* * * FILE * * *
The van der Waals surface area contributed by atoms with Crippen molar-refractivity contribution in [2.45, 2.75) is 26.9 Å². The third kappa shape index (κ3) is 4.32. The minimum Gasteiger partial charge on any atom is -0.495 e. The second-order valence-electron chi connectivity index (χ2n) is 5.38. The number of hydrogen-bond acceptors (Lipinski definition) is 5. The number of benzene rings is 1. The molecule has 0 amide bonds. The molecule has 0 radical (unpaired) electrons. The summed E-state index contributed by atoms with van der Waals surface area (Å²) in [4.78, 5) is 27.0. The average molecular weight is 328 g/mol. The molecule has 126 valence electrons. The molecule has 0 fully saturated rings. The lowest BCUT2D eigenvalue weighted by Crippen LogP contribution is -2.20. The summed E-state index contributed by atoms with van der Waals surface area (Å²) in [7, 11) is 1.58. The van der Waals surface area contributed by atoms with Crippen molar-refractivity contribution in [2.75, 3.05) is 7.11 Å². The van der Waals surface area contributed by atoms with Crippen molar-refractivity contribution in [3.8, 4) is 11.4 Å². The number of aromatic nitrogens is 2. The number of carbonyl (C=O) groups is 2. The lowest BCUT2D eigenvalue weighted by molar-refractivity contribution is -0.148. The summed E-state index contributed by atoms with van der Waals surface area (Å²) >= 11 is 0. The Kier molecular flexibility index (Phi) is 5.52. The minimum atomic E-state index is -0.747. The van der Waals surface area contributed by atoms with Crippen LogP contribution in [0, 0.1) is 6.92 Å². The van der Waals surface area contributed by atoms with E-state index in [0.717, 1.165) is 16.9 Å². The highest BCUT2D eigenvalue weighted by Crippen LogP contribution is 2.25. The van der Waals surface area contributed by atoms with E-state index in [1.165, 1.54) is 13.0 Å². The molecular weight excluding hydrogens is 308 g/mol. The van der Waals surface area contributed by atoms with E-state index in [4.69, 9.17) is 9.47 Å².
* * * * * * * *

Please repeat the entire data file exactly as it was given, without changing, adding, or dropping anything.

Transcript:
The van der Waals surface area contributed by atoms with Crippen molar-refractivity contribution in [2.45, 2.75) is 26.9 Å². The third kappa shape index (κ3) is 4.32. The minimum Gasteiger partial charge on any atom is -0.495 e. The second-order valence-electron chi connectivity index (χ2n) is 5.38. The number of hydrogen-bond acceptors (Lipinski definition) is 5. The number of benzene rings is 1. The molecule has 0 amide bonds. The molecule has 0 radical (unpaired) electrons. The summed E-state index contributed by atoms with van der Waals surface area (Å²) in [4.78, 5) is 27.0. The average molecular weight is 328 g/mol. The molecule has 126 valence electrons. The molecule has 0 fully saturated rings. The lowest BCUT2D eigenvalue weighted by Crippen LogP contribution is -2.20. The summed E-state index contributed by atoms with van der Waals surface area (Å²) in [7, 11) is 1.58. The van der Waals surface area contributed by atoms with Crippen molar-refractivity contribution in [2.75, 3.05) is 7.11 Å². The van der Waals surface area contributed by atoms with Crippen molar-refractivity contribution in [3.8, 4) is 11.4 Å². The number of aromatic nitrogens is 2. The number of carbonyl (C=O) groups is 2. The lowest BCUT2D eigenvalue weighted by molar-refractivity contribution is -0.148. The summed E-state index contributed by atoms with van der Waals surface area (Å²) >= 11 is 0. The Kier molecular flexibility index (Phi) is 5.52. The minimum atomic E-state index is -0.747. The van der Waals surface area contributed by atoms with Crippen LogP contribution in [0, 0.1) is 6.92 Å². The van der Waals surface area contributed by atoms with E-state index in [0.717, 1.165) is 16.9 Å². The highest BCUT2D eigenvalue weighted by Crippen LogP contribution is 2.25. The van der Waals surface area contributed by atoms with E-state index in [1.165, 1.54) is 13.0 Å². The molecular weight excluding hydrogens is 308 g/mol. The van der Waals surface area contributed by atoms with E-state index in [4.69, 9.17) is 9.47 Å².